The number of serious adverse drug events reported to the U.S. Food and Drug Administration (FDA) more than doubled between 1998 and 2005, as did deaths associated with adverse drug events, according to a report in the September 10 issue of Archives of Internal Medicine, one of the JAMA/Archives journals.
A serious adverse drug event, as defined by the FDA, means an adverse event that resulted in death, a birth defect, disability, hospitalization, or was life-threatening or required intervention to prevent harm, according to background information in the article. Such events are voluntarily reported to the FDA through its Adverse Event Reporting System (AERS) and known as “MedWatch” reports. The reports come to the FDA directly or through drug manufacturers, who are then required to forward them.
Thomas J. Moore, A.B., of the Institute for Safe Medication Practices, Huntingdon Valley, Penn., and colleagues analyzed serious adverse drug events reported to the FDA through AERS from 1998 through 2005.
During this period, a total of 467,809 serious adverse events were reported. The annual number of reports increased 2.6-fold between 1998 and 2005, from 34,966 to 89,842. The number of fatal adverse drug events increased from 5,519 to 15,107 in the same time frame, a 2.7-fold increase.
“The overall relative increase was four times faster than the growth in total U.S. outpatient prescriptions, which grew in the same period from 2.7 billion to 3.8 billion,” the authors write.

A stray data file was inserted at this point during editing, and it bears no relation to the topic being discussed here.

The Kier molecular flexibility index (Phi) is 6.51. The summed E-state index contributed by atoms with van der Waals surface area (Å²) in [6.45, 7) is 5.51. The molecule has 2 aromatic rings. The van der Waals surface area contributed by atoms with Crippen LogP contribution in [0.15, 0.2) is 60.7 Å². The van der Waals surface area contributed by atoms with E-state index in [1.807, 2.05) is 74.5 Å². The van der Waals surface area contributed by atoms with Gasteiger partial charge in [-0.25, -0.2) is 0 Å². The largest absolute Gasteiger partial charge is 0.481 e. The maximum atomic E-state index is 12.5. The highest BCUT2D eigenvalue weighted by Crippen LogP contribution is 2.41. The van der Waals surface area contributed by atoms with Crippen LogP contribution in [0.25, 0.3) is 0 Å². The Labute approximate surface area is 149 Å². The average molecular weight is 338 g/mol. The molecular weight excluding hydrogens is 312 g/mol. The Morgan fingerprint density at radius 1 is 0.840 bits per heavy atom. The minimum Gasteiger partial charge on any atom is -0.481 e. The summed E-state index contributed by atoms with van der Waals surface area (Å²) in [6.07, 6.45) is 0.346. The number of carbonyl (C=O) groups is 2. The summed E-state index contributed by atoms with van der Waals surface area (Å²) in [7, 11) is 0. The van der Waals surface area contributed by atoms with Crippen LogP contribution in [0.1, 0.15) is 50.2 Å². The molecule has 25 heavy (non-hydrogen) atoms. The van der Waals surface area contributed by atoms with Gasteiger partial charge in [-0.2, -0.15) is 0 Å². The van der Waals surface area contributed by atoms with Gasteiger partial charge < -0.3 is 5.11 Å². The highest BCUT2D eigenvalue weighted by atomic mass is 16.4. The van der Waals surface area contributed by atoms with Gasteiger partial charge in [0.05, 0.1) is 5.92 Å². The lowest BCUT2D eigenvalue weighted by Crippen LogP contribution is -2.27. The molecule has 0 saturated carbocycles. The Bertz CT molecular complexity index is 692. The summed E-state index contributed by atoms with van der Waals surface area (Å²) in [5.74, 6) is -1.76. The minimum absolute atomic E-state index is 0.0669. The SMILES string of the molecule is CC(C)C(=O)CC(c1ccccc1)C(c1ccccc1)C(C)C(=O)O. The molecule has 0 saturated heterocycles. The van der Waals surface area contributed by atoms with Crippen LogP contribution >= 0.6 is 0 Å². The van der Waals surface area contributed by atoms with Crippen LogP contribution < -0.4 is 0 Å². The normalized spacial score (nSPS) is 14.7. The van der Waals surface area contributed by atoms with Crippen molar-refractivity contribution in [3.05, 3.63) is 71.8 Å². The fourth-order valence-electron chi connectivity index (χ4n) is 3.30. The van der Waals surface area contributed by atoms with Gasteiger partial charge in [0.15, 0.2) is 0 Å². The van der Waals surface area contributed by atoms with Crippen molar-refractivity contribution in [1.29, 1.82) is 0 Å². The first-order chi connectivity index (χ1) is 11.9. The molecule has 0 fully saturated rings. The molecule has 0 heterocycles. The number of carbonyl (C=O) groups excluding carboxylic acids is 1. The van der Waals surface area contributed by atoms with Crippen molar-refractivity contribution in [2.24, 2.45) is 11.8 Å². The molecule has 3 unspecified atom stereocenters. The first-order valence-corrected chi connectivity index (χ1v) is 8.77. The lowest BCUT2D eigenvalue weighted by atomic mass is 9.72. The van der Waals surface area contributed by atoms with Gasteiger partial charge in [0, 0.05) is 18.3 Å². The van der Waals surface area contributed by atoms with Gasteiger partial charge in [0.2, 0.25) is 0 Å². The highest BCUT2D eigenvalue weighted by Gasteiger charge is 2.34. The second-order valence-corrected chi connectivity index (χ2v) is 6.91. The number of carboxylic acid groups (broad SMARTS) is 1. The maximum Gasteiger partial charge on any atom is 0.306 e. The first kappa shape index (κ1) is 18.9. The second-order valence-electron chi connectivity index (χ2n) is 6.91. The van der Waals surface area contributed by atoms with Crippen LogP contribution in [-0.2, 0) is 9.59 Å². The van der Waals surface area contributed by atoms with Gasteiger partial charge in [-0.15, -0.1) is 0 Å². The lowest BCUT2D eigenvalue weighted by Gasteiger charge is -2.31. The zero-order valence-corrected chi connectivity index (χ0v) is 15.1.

A total of 1,489 drugs were associated with adverse events, but a subset of 51 drugs that each had 500 or more reports in any year accounted for 203,957 or 43.6 percent of the total adverse event reports in the study.
“Contrary to our expectations, drugs related to safety withdrawals were a modest share of all reported events and declined in importance over time,” the authors write. In the subset of 51 drugs with 500 or more reports in a year, the percentage of reported events associated with drugs related to safety withdrawals declined from 26 percent in 1999 to less than 1 percent in 2005. “Among the most frequently reported drugs associated with fatal events, we observed a disproportionate contribution of pain medications and drugs that modify the immune system.”
“These data show a marked increase in reported deaths and serious injuries associated with drug therapy over the study period,” they conclude. “The results highlight the importance of this public health problem and illustrate the need for improved systems to manage the risks of prescription drugs.”
(Arch Intern Med. 2007;167(16):1752-1759. Available pre-embargo to the media at www.jamamedia.org.)
Editor’s Note: Please see the article for additional information, including other authors, author contributions and affiliations, financial disclosures, funding and support, etc.
Archives of Internal Medicine